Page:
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I don’t see nothin wrong with a little bump and grind.

September 22, 2010 \pm\30 12:47 pm

Your nutritionist tells you she thinks that self-torture may catalyze good art and that’s why so many creative types torture themselves.

She shouldn’t be telling you this.

Intellectually, you abandoned the glorification of self-torture for the sake of art a while ago. There are Plaths and Sextons, but there are also Elaine Equi-types (many many!) who live long, make great art, and are of service to others.  

Intellectually, you do not romanticize the starving artist.

But sometimes you wonder if you’re biologically wired for self-torture like you’re wired to write poetry?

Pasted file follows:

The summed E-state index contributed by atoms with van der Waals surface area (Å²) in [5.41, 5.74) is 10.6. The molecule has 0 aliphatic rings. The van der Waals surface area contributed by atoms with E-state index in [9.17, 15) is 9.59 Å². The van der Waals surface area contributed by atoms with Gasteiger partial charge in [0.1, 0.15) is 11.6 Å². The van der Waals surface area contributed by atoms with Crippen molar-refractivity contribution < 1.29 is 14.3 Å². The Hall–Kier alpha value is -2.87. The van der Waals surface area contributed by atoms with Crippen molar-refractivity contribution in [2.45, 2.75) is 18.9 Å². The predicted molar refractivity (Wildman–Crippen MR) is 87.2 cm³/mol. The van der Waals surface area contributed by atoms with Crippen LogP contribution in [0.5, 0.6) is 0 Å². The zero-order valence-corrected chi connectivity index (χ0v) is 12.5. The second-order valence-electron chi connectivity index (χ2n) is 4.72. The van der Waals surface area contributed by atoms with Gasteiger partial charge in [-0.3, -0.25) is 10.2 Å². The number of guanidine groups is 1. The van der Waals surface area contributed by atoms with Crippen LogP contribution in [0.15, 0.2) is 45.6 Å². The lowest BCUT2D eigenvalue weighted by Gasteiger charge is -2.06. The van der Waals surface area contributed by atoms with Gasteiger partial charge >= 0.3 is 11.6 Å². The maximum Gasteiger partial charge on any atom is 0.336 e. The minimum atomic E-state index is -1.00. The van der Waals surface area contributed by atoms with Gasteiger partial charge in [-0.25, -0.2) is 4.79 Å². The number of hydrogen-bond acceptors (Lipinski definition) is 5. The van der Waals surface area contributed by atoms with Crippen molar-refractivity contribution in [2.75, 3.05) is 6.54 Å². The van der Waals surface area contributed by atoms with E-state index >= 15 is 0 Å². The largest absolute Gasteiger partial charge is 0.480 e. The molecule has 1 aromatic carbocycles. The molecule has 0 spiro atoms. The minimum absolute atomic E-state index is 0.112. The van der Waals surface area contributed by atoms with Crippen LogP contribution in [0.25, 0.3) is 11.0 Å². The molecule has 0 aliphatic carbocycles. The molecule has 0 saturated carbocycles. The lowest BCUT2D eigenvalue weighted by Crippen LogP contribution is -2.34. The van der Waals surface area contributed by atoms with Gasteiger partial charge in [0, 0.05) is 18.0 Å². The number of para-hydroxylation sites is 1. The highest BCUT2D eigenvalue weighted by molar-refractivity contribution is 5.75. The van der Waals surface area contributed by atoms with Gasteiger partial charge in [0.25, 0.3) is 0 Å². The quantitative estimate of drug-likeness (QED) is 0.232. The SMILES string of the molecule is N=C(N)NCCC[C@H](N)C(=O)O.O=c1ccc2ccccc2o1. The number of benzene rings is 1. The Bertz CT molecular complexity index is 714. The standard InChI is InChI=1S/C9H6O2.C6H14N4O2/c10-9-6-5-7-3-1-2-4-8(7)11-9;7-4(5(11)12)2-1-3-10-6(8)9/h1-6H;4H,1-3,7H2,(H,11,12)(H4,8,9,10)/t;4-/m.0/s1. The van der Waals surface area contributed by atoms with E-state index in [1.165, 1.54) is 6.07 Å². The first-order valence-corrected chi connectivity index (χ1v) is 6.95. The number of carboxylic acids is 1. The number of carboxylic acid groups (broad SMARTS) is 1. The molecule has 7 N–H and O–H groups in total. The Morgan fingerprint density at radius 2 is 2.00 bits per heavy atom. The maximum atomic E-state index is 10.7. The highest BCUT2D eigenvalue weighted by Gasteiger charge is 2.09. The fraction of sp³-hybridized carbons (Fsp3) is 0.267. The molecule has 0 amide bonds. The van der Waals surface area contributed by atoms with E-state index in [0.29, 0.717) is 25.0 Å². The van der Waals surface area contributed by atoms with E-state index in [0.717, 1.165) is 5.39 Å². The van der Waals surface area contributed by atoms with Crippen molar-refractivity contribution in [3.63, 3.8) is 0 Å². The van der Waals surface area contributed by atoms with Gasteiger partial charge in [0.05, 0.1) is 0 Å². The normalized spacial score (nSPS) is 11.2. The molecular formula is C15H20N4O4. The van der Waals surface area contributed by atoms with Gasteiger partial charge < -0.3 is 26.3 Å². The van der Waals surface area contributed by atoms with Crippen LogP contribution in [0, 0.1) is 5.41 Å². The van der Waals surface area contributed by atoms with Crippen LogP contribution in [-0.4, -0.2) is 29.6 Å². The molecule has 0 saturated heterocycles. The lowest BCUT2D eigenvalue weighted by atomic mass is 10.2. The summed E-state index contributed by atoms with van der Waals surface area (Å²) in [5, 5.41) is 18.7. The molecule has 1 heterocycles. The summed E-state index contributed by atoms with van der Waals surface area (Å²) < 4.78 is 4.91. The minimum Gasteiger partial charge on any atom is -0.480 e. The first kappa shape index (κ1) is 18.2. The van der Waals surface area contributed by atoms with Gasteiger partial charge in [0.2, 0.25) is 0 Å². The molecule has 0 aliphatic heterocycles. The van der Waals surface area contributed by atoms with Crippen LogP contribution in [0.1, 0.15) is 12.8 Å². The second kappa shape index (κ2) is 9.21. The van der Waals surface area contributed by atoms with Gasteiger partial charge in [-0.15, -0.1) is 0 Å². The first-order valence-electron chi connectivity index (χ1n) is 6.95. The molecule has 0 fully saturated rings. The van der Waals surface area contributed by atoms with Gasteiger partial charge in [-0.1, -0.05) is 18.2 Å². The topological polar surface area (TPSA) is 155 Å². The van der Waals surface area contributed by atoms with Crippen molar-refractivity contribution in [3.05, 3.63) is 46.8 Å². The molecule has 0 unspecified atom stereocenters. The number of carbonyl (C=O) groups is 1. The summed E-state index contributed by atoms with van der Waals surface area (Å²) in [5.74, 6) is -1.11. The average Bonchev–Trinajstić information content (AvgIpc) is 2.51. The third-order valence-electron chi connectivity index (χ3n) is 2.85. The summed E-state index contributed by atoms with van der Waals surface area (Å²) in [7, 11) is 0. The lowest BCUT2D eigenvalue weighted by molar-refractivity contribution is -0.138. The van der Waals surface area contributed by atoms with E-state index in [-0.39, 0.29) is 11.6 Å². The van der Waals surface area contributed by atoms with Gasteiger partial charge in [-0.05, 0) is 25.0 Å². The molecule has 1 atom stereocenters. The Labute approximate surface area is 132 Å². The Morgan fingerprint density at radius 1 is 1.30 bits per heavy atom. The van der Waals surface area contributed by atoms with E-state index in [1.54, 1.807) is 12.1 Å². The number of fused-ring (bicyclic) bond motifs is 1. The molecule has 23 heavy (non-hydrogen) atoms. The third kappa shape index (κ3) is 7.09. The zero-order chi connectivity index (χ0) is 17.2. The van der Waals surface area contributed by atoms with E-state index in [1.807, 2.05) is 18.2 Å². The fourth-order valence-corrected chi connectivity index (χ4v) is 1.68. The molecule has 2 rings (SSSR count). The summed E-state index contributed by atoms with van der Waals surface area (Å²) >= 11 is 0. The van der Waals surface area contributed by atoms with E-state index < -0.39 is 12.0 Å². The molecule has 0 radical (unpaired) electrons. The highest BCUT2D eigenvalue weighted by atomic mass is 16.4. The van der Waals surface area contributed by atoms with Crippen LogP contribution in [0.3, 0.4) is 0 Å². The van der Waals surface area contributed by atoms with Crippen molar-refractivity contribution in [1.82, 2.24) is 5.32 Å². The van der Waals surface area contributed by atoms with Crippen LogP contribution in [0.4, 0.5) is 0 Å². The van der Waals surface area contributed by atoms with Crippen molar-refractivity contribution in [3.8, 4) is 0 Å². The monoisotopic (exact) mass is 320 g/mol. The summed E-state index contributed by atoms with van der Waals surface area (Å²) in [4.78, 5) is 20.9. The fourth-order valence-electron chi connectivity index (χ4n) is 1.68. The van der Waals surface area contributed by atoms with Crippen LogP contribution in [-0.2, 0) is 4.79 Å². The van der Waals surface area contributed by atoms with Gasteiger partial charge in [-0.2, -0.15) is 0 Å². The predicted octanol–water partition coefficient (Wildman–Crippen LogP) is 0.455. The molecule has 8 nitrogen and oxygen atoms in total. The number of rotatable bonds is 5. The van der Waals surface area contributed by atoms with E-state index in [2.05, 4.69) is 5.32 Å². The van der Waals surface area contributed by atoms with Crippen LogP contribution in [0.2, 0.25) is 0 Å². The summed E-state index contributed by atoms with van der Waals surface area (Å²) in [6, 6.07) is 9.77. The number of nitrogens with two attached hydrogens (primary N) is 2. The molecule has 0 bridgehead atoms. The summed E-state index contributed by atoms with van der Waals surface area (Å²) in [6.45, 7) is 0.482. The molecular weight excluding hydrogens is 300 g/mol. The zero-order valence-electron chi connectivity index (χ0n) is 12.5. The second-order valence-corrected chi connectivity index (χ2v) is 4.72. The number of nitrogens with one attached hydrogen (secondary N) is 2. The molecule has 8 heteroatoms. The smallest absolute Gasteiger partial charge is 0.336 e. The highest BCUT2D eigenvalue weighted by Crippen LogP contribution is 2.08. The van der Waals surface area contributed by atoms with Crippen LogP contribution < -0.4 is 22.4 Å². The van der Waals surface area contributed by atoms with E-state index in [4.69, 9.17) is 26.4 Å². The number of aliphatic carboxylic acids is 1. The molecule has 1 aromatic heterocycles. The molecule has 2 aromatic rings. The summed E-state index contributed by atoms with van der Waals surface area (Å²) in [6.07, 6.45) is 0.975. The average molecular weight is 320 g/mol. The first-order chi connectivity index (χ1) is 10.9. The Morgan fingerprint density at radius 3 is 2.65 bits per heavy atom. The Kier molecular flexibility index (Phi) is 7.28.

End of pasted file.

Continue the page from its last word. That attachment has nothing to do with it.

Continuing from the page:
1. September 22, 2010 \pm\30 1:55 pm 1:55 pm

    LOVE this.
    I have wondered if I must be miserable to write poetry. lol. I never feel like writing when I’m truly happy (and busy)

  2. September 23, 2010 \am\30 11:30 am 11:30 am

    good one, melissa, been thinking a lot about it since i read it last night. i like self-destructive people because i feel like they are being honest (who doesn’t feel like smacking themselves in the face once in a while?) and also society and whatever puts so much pressure on you to be ‘better’ and stay young and etc. which i think all boils down to fear of death. but then i feel sorry for us too, that we can’t just be happy without wanting to do something we know will eventually cause us pain? is this all related to the good art, the good poetry? maybe only in the sense that balanced or representative things are usually better, like a funny poem that stabs you in the heart, right? universal or something. i am rambling now. ok stop.

  3. creatrixx permalink
    September 25, 2010 \pm\30 10:24 pm 10:24 pm

    could suffering simply be more interesting than happiness?

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